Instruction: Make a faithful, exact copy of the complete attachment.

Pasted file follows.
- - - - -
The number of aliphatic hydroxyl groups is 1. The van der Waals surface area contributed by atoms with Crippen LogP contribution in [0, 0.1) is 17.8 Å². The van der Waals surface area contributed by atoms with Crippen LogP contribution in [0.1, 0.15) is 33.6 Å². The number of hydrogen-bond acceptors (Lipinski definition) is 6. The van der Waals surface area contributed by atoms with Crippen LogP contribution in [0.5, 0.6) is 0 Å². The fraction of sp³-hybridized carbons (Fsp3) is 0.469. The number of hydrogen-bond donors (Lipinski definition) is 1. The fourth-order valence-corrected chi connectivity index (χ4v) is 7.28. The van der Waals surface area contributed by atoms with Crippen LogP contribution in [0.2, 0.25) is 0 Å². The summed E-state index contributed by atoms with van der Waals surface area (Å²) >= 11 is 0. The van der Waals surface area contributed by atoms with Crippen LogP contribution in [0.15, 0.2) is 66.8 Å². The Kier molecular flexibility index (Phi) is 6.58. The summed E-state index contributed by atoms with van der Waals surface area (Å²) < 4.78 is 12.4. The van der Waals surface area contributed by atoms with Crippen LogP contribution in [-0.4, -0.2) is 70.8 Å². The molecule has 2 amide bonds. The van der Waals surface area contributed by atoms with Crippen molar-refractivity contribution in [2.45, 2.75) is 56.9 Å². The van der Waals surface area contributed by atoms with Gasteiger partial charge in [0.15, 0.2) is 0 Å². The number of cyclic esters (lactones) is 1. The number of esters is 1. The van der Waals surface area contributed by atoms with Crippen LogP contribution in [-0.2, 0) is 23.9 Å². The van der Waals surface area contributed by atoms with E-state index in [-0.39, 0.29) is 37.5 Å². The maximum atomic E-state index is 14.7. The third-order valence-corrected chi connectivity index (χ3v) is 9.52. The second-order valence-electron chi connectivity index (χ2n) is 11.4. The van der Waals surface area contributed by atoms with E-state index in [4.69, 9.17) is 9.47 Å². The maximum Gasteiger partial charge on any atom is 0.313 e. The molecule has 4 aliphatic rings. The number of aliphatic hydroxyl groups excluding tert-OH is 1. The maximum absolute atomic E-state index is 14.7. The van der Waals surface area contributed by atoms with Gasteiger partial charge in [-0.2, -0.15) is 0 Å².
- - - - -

The number of aliphatic hydroxyl groups is 1. The van der Waals surface area contributed by atoms with Crippen LogP contribution in [0, 0.1) is 17.8 Å². The van der Waals surface area contributed by atoms with Crippen LogP contribution in [0.1, 0.15) is 33.6 Å². The number of hydrogen-bond acceptors (Lipinski definition) is 6. The van der Waals surface area contributed by atoms with Crippen LogP contribution in [0.5, 0.6) is 0 Å². The fraction of sp³-hybridized carbons (Fsp3) is 0.469. The number of hydrogen-bond donors (Lipinski definition) is 1. The fourth-order valence-corrected chi connectivity index (χ4v) is 7.28. The van der Waals surface area contributed by atoms with Crippen LogP contribution in [0.2, 0.25) is 0 Å². The summed E-state index contributed by atoms with van der Waals surface area (Å²) >= 11 is 0. The van der Waals surface area contributed by atoms with Crippen LogP contribution in [0.15, 0.2) is 66.8 Å². The Kier molecular flexibility index (Phi) is 6.58. The summed E-state index contributed by atoms with van der Waals surface area (Å²) < 4.78 is 12.4. The van der Waals surface area contributed by atoms with Crippen LogP contribution in [-0.4, -0.2) is 70.8 Å². The molecule has 2 amide bonds. The van der Waals surface area contributed by atoms with Crippen molar-refractivity contribution in [2.45, 2.75) is 56.9 Å². The van der Waals surface area contributed by atoms with Gasteiger partial charge in [0.15, 0.2) is 0 Å². The number of cyclic esters (lactones) is 1. The number of esters is 1. The van der Waals surface area contributed by atoms with Crippen LogP contribution in [-0.2, 0) is 23.9 Å². The van der Waals surface area contributed by atoms with E-state index in [-0.39, 0.29) is 37.5 Å². The maximum atomic E-state index is 14.7. The third-order valence-corrected chi connectivity index (χ3v) is 9.52. The second-order valence-electron chi connectivity index (χ2n) is 11.4. The van der Waals surface area contributed by atoms with E-state index in [4.69, 9.17) is 9.47 Å². The maximum Gasteiger partial charge on any atom is 0.313 e. The molecule has 4 aliphatic rings. The number of aliphatic hydroxyl groups excluding tert-OH is 1. The maximum absolute atomic E-state index is 14.7. The van der Waals surface area contributed by atoms with Gasteiger partial charge in [-0.2, -0.15) is 0 Å².